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The Historical Development of the Laws Relating to Child Sexual Exploitation Prior to the Passing of the UNCRC in 1989


  • Najwa Rosli

    (Lecturer, Faculty of Law, University of Malaya, 50603 Kuala Lumpur, Malaysia)

  • Farah Nini Dusuki

    (Senior Lecturer, Faculty of Law, University of Malaya, 50603 Kuala Lumpur, Malaysia)


The abuse of children for sexual purposes has a long-standing history. It evolved due to many factors such as disparity in gender, misled religious beliefs, acceptable customary practices, superstition and economic development and it remains severe globally. The United Nations Children?s Fund (?UNICEF?) estimated in 2014 that about 120 million girls under the age of 18 have been subjected to forced sexual acts at some point of their lives. Even though this statistic covers all categories of sexual abuse, including exploitative as well as non-exploitative forms, the number is irrefutably alarming and UNICEF acknowledges that sexual violence, including sexual exploitation, is one of the most disconcerting of violations against the rights of children. Owing to the severity of the matter, protecting the children against sexual exploitation and abuse has become an international agenda since the late 1800s. It is now universally established under Article 34 of the United Nations Convention on the Rights of the Child (?the UNCRC?) that children have the rights to be protected against any form of sexual exploitation and sexual abuse. This article seeks to canvass the historical development of the laws relating to child sexual exploitation prior to the passing of UNCRC in 1989.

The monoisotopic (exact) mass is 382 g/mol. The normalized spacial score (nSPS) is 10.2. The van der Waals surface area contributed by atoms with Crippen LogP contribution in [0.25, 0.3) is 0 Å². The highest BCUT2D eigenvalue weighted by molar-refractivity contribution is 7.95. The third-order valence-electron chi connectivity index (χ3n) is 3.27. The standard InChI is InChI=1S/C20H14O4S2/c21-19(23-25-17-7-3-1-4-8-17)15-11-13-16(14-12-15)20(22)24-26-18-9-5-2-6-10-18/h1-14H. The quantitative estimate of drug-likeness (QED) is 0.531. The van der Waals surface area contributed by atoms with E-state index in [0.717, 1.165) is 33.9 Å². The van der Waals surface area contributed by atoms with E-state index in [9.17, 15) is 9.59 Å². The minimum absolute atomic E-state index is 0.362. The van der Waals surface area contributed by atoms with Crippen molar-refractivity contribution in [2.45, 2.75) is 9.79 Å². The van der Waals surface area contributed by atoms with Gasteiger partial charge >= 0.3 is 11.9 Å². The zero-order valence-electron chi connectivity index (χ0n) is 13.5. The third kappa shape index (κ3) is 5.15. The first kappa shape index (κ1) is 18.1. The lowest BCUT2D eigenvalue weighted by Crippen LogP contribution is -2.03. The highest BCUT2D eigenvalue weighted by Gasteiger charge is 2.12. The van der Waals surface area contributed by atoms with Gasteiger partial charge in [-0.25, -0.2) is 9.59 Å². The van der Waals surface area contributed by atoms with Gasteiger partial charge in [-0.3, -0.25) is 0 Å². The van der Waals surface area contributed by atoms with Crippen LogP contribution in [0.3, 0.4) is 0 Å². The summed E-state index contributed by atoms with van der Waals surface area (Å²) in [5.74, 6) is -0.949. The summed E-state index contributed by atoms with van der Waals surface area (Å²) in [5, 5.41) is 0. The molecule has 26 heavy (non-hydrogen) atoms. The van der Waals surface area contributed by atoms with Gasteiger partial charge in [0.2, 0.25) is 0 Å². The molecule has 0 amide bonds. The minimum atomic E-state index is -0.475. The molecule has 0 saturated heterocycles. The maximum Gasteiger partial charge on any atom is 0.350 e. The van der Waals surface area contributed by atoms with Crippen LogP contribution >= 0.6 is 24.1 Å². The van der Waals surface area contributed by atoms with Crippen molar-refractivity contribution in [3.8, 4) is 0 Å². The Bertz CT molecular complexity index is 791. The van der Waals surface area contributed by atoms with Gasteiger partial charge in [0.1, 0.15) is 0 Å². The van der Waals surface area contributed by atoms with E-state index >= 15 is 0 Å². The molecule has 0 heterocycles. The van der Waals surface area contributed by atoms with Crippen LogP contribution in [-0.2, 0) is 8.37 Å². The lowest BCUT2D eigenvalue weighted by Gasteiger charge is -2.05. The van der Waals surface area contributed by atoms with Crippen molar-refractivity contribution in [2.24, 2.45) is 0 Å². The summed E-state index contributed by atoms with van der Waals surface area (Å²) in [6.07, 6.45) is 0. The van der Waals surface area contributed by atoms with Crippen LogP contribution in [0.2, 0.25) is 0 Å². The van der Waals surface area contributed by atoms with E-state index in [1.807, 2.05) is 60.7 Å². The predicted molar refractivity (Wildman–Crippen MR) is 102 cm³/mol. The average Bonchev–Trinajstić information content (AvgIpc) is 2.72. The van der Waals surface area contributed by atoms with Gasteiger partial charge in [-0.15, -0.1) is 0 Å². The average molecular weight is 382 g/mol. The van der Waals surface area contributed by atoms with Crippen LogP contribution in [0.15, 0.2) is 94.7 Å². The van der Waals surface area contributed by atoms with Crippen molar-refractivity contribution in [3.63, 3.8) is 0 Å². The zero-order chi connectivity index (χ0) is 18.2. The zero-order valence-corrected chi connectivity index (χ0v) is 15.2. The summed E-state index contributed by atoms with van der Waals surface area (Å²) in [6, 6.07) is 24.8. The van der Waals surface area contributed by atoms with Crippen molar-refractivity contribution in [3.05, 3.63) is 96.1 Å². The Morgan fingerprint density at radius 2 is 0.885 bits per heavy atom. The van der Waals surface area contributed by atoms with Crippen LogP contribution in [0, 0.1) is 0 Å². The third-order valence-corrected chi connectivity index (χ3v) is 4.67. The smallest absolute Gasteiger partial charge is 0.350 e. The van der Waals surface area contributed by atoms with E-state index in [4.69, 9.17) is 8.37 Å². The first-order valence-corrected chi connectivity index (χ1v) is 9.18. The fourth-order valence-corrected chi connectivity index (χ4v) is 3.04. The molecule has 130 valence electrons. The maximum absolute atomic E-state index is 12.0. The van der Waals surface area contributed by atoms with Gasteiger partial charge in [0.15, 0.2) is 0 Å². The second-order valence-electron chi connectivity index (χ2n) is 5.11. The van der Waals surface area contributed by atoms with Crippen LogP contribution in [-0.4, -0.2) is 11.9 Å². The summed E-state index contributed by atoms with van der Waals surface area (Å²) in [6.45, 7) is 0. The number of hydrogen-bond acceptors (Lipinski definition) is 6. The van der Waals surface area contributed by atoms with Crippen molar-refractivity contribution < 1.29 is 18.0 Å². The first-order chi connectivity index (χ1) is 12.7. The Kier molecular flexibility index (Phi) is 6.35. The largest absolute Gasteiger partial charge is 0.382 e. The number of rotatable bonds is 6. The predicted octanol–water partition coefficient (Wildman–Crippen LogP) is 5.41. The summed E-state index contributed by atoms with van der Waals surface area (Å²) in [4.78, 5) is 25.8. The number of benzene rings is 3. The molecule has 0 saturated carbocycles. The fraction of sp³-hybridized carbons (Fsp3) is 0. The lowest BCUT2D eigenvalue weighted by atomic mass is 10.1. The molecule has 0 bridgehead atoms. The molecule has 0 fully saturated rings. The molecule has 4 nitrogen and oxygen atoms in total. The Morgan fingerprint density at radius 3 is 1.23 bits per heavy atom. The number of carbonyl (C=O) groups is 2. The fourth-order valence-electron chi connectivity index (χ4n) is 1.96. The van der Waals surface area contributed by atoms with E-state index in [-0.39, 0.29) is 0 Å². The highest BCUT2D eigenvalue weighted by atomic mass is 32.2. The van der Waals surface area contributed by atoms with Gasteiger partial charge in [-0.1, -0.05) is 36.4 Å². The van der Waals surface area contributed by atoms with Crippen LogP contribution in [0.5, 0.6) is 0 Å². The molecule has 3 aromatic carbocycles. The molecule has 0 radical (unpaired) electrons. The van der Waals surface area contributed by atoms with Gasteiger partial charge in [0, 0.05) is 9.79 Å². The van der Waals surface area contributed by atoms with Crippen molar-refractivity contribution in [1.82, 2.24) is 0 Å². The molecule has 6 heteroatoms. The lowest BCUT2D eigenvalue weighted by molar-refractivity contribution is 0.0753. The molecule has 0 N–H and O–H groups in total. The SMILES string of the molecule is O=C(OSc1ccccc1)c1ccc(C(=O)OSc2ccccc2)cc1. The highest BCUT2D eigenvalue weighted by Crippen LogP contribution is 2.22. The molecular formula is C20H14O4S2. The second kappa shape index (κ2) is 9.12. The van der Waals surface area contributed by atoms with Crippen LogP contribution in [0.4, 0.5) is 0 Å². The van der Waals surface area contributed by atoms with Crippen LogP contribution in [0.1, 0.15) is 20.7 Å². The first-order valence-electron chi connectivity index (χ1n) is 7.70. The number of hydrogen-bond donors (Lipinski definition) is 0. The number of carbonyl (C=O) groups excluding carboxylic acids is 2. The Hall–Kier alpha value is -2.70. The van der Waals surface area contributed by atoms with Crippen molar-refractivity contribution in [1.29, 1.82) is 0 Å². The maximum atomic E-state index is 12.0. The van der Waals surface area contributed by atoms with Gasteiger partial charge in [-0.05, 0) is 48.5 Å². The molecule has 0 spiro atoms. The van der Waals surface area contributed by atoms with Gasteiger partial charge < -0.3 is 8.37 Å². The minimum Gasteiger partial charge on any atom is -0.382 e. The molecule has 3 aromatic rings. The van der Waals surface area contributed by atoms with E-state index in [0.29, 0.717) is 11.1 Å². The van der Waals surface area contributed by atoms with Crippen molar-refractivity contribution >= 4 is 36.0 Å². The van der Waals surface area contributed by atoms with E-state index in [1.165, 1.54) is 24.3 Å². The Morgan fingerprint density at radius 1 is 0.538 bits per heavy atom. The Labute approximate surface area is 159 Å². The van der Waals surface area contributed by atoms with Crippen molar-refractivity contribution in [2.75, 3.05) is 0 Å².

Suggested Citation

  • Najwa Rosli & Farah Nini Dusuki, 2018. "The Historical Development of the Laws Relating to Child Sexual Exploitation Prior to the Passing of the UNCRC in 1989," International Journal of Asian Social Science, Asian Economic and Social Society, vol. 8(11), pages 968-973, November.
  • Handle: RePEc:asi:ijoass:2018:p:968-973

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    References listed on IDEAS

    1. Sarah Beresford, 2014. "The Age of Consent and the Ending of Queer Theory," Laws, MDPI, Open Access Journal, vol. 3(4), pages 1-21, October.
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